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It's been a while since I've played and I have an inkling this is a terrible move, but I'll take Syria. Someone's gotta deal with them Persians.
 
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Glenn McMaster
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Now all we have to do is figure out how all four players can get empires of 3 provinces each on a board with easy expansion into only 11 provinces!
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Brad Johnson
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Ok, setup is complete and we have:

Bill in Thracia - Like Glenn said, a good choice for being centrally located with decent access to Italia. The potential downside is it can be threatened directly by both the Alamanni and the Goths. On the other hand, if Bill has some time to build up a decent army, that downside can be turned into an upside as he heroically dispatches barbarians for legacy. If I had to guess, I would predict Bill may go for a strong military (red) strategy.

Glenn in Gaul - Gaul is similar to Thracia, but with better access to Italia and threatened only by the Saxons. However, it's best to not forget about Postumus, who can appear as Rival Emperor in Gaul. Historically, Postumus led most of Gaul and Britannia (and more) away from Rome to form the short-lived Gallic Empire in 260 AD. (http://en.wikipedia.org/wiki/Gallic_Empire) If Postumus shows up before Glenn is prepared, it could be a tough to recover. (I'm always a little surprised at the popularity of Gaul as a starting choice. It's big and central and well-known, so maybe that's it. But I think every time I've started there, I've suffered for it. We'll see how Glenn fares.) I will predict that Glenn wants a strong blue strategy and an early shot at being Emperor.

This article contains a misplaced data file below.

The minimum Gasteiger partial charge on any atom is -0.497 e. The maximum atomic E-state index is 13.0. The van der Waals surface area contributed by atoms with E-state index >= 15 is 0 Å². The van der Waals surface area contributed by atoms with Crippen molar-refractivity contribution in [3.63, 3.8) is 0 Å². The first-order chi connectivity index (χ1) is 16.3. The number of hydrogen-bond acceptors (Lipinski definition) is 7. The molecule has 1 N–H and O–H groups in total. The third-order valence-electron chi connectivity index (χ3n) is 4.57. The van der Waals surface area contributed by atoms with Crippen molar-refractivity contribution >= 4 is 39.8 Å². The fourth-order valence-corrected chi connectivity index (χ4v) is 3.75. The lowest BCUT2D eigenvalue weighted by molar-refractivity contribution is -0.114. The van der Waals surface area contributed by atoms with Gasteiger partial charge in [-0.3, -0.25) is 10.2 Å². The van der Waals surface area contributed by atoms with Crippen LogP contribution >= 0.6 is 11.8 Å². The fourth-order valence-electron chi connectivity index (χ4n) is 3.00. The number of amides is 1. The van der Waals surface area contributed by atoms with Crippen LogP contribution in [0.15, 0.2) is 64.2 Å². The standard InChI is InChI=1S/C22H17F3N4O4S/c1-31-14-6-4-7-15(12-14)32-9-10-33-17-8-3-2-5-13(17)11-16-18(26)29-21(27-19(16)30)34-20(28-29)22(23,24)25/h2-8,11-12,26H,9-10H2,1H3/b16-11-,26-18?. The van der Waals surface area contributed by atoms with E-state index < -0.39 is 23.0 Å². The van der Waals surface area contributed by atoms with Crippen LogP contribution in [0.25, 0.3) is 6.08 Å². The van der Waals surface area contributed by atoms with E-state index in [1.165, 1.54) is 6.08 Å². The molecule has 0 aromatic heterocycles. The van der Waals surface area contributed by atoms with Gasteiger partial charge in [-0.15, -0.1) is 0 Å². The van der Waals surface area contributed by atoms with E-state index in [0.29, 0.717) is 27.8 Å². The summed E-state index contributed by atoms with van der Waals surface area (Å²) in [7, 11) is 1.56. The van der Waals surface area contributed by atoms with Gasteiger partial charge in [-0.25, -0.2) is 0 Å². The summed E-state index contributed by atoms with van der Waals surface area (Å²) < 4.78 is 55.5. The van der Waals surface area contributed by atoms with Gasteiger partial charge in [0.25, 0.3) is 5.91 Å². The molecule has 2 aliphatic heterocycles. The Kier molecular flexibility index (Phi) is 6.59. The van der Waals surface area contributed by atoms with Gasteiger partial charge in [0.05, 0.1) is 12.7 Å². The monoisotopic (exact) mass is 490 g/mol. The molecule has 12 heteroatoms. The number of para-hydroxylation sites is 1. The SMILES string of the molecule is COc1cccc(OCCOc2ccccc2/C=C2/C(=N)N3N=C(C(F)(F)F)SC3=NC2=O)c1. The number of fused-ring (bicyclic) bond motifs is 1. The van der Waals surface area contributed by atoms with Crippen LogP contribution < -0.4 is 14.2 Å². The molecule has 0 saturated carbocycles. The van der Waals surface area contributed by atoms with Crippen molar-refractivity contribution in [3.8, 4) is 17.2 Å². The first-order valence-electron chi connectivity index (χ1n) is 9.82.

By the way, what Postumus did with the Gallic Empire is exactly what the players can try to accomplish with the use of the "Pretender" special event. If you can't take over the whole Roman Empire, make your own empire! It's a good alternative path to victory...

Scott in Africa - This seems like kind of a different choice to me; I'm not sure I've seen many people start in Africa. It has the advantage of being more on the "quiet" end of the board, with only the Nomads to worry about. I assume Scott would like to expand into Hispania, probably one of the most "safe" provinces on the board. Either way, I'm assuming he's kind of hoping to stay out of the other players' way, build up his own holdings, and maybe try a strong yellow/Pretender strategy.

Mark in Syria - This choice has the advantage of putting Mark basically alone in the East. Advantages are obvious - good room to expand adjacently, hopefully limited direct threat from neighboring players. The one downside is the distance to Rome. It could be more costly to try to become Emperor because it might not be practical to get an army to Italia, so Mark may need to go either very strong blue or else he'll have to build his own Eastern empire. There will also be the Persians to deal with, plus the Priest King of Emesa as a Rival Emperor (http://en.wikipedia.org/wiki/Royal_family_of_Emesa), so he'll also need some red. I think he may have to try to work a mixed strategy.

Nothing is carved in stone, though. Any of the players may have their own reasons to try any different approach. We will see how it develops from here...